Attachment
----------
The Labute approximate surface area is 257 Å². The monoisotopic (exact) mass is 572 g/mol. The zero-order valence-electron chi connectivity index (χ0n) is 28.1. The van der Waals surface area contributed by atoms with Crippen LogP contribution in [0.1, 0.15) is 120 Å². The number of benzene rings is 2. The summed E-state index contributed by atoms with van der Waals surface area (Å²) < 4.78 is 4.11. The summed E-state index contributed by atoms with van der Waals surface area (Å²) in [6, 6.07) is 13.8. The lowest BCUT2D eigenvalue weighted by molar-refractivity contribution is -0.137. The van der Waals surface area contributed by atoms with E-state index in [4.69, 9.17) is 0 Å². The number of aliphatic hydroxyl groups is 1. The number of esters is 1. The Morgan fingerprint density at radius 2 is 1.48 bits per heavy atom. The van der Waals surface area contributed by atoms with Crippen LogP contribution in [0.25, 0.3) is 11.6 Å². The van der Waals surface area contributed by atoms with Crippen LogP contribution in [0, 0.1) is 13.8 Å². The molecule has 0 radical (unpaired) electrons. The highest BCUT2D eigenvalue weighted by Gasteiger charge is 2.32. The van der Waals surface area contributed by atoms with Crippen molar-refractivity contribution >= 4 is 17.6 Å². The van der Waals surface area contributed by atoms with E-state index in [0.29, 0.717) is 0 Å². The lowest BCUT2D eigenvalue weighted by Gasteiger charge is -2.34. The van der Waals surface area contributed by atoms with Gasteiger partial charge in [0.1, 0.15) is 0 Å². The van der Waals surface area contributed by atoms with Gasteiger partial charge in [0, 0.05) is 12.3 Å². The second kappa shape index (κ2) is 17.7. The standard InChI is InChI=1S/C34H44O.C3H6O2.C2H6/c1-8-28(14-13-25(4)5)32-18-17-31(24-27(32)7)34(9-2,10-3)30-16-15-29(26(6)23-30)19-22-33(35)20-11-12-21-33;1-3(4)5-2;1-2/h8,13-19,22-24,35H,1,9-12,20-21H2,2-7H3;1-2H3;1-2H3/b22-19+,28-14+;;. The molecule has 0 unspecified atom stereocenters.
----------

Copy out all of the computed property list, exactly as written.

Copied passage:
The Labute approximate surface area is 257 Å². The monoisotopic (exact) mass is 572 g/mol. The zero-order valence-electron chi connectivity index (χ0n) is 28.1. The van der Waals surface area contributed by atoms with Crippen LogP contribution in [0.1, 0.15) is 120 Å². The number of benzene rings is 2. The summed E-state index contributed by atoms with van der Waals surface area (Å²) < 4.78 is 4.11. The summed E-state index contributed by atoms with van der Waals surface area (Å²) in [6, 6.07) is 13.8. The lowest BCUT2D eigenvalue weighted by molar-refractivity contribution is -0.137. The van der Waals surface area contributed by atoms with E-state index in [4.69, 9.17) is 0 Å². The number of aliphatic hydroxyl groups is 1. The number of esters is 1. The Morgan fingerprint density at radius 2 is 1.48 bits per heavy atom. The van der Waals surface area contributed by atoms with Crippen LogP contribution in [0.25, 0.3) is 11.6 Å². The van der Waals surface area contributed by atoms with Crippen LogP contribution in [0, 0.1) is 13.8 Å². The molecule has 0 radical (unpaired) electrons. The highest BCUT2D eigenvalue weighted by Gasteiger charge is 2.32. The van der Waals surface area contributed by atoms with Crippen molar-refractivity contribution >= 4 is 17.6 Å². The van der Waals surface area contributed by atoms with E-state index in [0.29, 0.717) is 0 Å². The lowest BCUT2D eigenvalue weighted by Gasteiger charge is -2.34. The van der Waals surface area contributed by atoms with Gasteiger partial charge in [0.1, 0.15) is 0 Å². The van der Waals surface area contributed by atoms with Gasteiger partial charge in [0, 0.05) is 12.3 Å². The second kappa shape index (κ2) is 17.7. The standard InChI is InChI=1S/C34H44O.C3H6O2.C2H6/c1-8-28(14-13-25(4)5)32-18-17-31(24-27(32)7)34(9-2,10-3)30-16-15-29(26(6)23-30)19-22-33(35)20-11-12-21-33;1-3(4)5-2;1-2/h8,13-19,22-24,35H,1,9-12,20-21H2,2-7H3;1-2H3;1-2H3/b22-19+,28-14+;;. The molecule has 0 unspecified atom stereocenters.